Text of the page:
Amélie Nguyen is the coordinator at Centre international de solidarité ouvrière (CISO), an international inter-union solidarity organization aimed at strengthening bonds between workers here and abroad fighting for the respect of their rights, for better working conditions and for a more just and democratic society. She was previously a policy analyst with l’Association québécoise des organismes de coopération internationale. She holds a master’s degree in international law and policy from UQAM.
Erik Pocasangre is a Guatemalan thought-leader and change-maker who has dedicated his life to making the world a more just, inclusive, and equitable place. Through his role in SERniña, as well as his leadership and activism in national and grassroots movements, Erik leads social transformation throughout Guatemala by challenging patriarchal social norms and taking a grassroots gender-transformative approach to promoting gender equality and advancing human rights and dignity for all. Erik currently acts as the Director of Operations for SERniña (by the REALgirl Foundation) and oversees all operations of SERniña’s girl empowerment, positive masculinity, and gender equity programs. A key pillar of Erik’s work with SERniña and beyond is his focus, understanding, and development of innovative ideas on positive masculinity and the inclusion of boys and men in the creation of gender-equitable communities. Erik’s work focuses on helping boys and men develop more holistic, more dynamic, and healthier forms of masculinity so they are able to become sources of positive energy and agents of change in their families and communities.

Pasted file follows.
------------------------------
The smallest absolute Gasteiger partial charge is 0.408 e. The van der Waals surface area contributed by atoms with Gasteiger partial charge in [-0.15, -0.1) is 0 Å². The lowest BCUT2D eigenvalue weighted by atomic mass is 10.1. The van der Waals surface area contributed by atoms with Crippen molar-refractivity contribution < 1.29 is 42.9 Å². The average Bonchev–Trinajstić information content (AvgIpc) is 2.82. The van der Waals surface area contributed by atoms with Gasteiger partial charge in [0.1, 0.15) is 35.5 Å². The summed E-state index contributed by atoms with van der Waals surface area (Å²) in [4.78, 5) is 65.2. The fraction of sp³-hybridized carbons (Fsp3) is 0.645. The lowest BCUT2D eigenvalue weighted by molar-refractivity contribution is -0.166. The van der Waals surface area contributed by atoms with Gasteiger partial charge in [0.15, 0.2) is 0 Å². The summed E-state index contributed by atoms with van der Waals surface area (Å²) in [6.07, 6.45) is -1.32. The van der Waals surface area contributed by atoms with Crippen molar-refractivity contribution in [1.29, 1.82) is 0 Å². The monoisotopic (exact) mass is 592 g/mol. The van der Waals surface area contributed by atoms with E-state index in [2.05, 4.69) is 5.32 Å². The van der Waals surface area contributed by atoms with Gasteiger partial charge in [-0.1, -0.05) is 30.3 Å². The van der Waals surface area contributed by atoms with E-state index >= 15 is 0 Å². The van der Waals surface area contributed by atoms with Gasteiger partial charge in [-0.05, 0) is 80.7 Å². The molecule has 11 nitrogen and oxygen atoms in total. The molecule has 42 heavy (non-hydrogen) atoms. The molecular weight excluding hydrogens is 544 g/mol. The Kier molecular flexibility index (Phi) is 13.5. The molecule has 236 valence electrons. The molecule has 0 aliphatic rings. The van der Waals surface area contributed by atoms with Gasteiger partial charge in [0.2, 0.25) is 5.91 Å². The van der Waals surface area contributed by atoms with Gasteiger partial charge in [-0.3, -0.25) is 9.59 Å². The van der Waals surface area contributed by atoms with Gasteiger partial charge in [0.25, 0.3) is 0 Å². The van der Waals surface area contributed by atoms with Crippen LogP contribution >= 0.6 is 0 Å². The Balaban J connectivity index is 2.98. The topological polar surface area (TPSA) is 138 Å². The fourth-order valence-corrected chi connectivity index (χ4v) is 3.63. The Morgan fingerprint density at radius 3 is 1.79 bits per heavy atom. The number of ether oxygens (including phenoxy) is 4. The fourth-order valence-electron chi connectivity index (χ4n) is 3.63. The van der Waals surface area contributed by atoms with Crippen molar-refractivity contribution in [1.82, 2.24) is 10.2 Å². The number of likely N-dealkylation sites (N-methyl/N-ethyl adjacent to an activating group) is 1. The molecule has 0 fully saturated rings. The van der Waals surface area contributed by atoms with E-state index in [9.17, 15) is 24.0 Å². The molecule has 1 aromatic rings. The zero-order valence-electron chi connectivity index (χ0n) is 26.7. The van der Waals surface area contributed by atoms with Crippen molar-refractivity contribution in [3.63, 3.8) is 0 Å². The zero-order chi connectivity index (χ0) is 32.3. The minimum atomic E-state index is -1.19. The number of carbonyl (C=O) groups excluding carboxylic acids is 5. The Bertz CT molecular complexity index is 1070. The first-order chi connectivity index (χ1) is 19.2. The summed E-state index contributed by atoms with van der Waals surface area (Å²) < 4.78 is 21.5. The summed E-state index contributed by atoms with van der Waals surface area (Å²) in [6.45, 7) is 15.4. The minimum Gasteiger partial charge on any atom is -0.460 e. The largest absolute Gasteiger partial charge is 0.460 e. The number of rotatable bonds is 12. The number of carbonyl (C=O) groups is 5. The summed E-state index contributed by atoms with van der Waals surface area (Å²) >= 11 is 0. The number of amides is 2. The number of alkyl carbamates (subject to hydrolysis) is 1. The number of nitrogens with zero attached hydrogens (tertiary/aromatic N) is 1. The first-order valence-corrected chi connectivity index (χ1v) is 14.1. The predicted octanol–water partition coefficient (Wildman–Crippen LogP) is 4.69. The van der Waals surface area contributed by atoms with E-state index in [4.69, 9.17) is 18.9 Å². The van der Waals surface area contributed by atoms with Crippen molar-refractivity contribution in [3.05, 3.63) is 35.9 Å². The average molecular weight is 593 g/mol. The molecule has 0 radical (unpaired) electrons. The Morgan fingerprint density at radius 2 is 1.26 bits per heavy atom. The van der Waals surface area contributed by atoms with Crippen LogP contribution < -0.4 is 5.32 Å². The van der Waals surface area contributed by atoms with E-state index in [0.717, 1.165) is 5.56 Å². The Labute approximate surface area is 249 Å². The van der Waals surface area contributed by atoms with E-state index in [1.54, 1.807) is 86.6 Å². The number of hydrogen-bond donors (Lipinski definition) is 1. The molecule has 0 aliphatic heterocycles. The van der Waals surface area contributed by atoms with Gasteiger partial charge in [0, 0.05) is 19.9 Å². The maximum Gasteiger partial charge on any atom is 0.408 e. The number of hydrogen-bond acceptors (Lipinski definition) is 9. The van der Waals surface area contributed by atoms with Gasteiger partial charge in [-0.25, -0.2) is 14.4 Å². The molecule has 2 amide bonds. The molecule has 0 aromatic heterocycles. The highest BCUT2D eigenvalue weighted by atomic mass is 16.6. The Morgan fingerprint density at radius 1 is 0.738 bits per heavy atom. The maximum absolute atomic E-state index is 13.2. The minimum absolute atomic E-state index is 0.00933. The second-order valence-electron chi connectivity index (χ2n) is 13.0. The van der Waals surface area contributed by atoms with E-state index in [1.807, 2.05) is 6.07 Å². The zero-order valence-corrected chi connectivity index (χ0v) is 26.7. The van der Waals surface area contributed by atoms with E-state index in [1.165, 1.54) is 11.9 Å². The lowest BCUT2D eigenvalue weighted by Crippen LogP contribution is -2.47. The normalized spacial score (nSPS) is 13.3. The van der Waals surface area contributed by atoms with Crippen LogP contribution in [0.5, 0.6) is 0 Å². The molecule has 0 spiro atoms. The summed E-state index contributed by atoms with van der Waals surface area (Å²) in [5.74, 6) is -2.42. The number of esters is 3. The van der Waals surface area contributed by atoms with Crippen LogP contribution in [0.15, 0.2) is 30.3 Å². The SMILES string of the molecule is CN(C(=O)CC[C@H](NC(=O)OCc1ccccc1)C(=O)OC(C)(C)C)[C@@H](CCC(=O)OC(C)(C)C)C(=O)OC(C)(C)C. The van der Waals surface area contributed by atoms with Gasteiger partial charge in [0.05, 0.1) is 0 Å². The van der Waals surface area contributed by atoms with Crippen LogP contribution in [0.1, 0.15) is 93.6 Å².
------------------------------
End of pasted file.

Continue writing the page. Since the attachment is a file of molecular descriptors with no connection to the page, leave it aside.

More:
Kimberly Gibbons (she/her) has been the Executive Director of the Ontario Council for International Cooperation (OCIC) since 2005. Kimberly believes in supporting community-led development and an enabling environment for civil society organizations, and in mobilizing Canadians to achieve universal sustainable development. Kimberly is a vocal advocate for small and medium-sized organizations and their potential to strengthen local to global connections, transformative partnerships and solidarity.
Regie Plana-Alcuaz has been in education for more than two decades. Originally from the Philippines and the US, they moved to Canada in April 2017 where they eventually became an elementary department head in School District 92 (Nisga’a) prior to moving to Surrey as an Integration Support Teacher. Regie has Master’s degrees in Special Education, and English Teaching; and an undergraduate degree in Psychology. Regie is currently serving their third year in the BCTF Committee for Action on Social Justice (Peace and Global Education), and their first term in the Canadian Teachers’ Federation Advisory Committee on the Status of Women.